• U.S. Court of Appeals — Sixth Circuit
    • April 14, 2005
    ... ... v. Wadley, 248 F.Supp.2d 705, 728-29 (M.D.Tenn.2003) (quoting Pike, 397 U.S. at 142, 90 S.Ct. 844). It appears to us that the court simply omitted the word ... ...
  • Request a trial to view additional results
12 books & journal articles
  • Table of Cases
    • United States
    • James Publishing Practical Law Books Archive Is It Admissible? - 2015 Part IV - Demonstrative Evidence
    • July 31, 2015
    ...53 Cal.2d 544, 348 P.2d 887, (1960), §44.500 Lehnhard v. Moore, 401 S.W.2d 232 (Texas 1966), §9.505 LensCrafters, Inc. v. Wadley, 248 F.Supp.2d 705 (M.D.Tenn., 2003), §23.401 Lentz v. Nic’s Gym, Inc. , 90 A.D.3d 618, 933 N.Y.S.2d 875 (N.Y.A.D. 2 Dept. 2011), §30.300 Leonard v. Boston Ry. Co......
  • Table of Cases
    • United States
    • James Publishing Practical Law Books Archive Is It Admissible? - 2014 Part IV - Demonstrative Evidence
    • July 31, 2014
    ...53 Cal.2d 544, 348 P.2d 887, (1960), §44.500 Lehnhard v. Moore, 401 S.W.2d 232 (Texas 1966), §9.505 LensCrafters, Inc. v. Wadley, 248 F.Supp.2d 705 (M.D.Tenn., 2003), §23.401 Lentz v. Nic’s Gym, Inc. , 90 A.D.3d 618, 933 N.Y.S.2d 875 (N.Y.A.D. 2 Dept. 2011), §30.300 Leonard v. Boston Ry. Co......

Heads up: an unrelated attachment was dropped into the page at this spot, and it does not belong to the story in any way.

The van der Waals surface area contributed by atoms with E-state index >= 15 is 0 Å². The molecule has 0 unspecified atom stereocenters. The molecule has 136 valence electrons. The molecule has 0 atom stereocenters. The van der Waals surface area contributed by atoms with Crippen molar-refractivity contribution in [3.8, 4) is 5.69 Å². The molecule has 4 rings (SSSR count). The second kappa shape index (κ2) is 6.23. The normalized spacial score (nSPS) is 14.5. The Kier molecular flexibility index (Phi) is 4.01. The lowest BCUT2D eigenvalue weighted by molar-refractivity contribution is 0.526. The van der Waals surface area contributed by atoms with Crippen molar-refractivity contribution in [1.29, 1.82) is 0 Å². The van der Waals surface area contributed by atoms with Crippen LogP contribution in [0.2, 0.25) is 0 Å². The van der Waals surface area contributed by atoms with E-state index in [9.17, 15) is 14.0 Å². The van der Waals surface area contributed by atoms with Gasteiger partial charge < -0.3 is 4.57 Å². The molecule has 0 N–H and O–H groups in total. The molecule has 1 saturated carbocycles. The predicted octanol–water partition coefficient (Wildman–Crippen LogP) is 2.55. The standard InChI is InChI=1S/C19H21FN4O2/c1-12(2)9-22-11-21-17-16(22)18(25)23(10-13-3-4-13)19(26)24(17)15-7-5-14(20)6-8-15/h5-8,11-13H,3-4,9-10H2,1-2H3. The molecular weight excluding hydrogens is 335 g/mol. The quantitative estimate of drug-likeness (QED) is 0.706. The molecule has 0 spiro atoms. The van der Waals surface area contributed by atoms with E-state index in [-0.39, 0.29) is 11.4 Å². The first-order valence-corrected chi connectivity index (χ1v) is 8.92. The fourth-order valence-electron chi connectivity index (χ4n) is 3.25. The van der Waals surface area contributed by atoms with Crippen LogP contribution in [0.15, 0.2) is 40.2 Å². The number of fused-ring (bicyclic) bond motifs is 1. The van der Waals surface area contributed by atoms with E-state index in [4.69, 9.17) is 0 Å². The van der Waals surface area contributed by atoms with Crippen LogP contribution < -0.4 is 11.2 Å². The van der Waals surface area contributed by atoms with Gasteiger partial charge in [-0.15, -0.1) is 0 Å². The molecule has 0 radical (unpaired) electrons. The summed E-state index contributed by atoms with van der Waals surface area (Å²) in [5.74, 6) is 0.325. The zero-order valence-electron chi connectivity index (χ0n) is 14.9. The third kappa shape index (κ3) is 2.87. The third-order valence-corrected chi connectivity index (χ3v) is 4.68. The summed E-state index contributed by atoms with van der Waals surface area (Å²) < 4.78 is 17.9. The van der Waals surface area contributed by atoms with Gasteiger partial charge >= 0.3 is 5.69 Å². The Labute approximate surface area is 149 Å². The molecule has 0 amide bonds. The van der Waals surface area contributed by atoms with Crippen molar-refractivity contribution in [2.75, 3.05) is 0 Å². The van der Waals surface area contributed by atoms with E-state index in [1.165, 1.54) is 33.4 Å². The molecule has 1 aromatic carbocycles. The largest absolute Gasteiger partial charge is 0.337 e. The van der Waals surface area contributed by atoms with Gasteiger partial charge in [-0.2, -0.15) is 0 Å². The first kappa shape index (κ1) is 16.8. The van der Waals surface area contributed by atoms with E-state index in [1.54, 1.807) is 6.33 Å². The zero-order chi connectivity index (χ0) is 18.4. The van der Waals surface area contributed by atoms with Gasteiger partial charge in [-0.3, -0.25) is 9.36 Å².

• Table of Cases
    • United States
    • August 2, 2016
    ...53 Cal.2d 544, 348 P.2d 887, (1960), §44.500 Lehnhard v. Moore, 401 S.W.2d 232 (Texas 1966), §9.505 LensCrafters, Inc. v. Wadley, 248 F.Supp.2d 705 (M.D.Tenn., 2003), §23.401 Lentz v. Nic’s Gym, Inc. , 90 A.D.3d 618, 933 N.Y.S.2d 875 (N.Y.A.D. 2 Dept. 2011), §30.300 Leonard v. Boston Ry. Co......
  • Basics of documentary evidence
    • United States
    • James Publishing Practical Law Books Is It Admissible? Part II. Documentary evidence
    • May 1, 2022
    ...facts and circumstances that inform the contractual text and render it capable of only one meaning. 20 LensCrafters, Inc. v. Wadley , 248 F.Supp.2d 705 (M.D. Tenn., 2003) involved a case wherein retailers of prescrip- tion eyewear challenged the constitutionality of a Tennessee statute that......
  • Request a trial to view additional results

VLEX uses login cookies to provide you with a better browsing experience. If you click on 'Accept' or continue browsing this site we consider that you accept our cookie policy. ACCEPT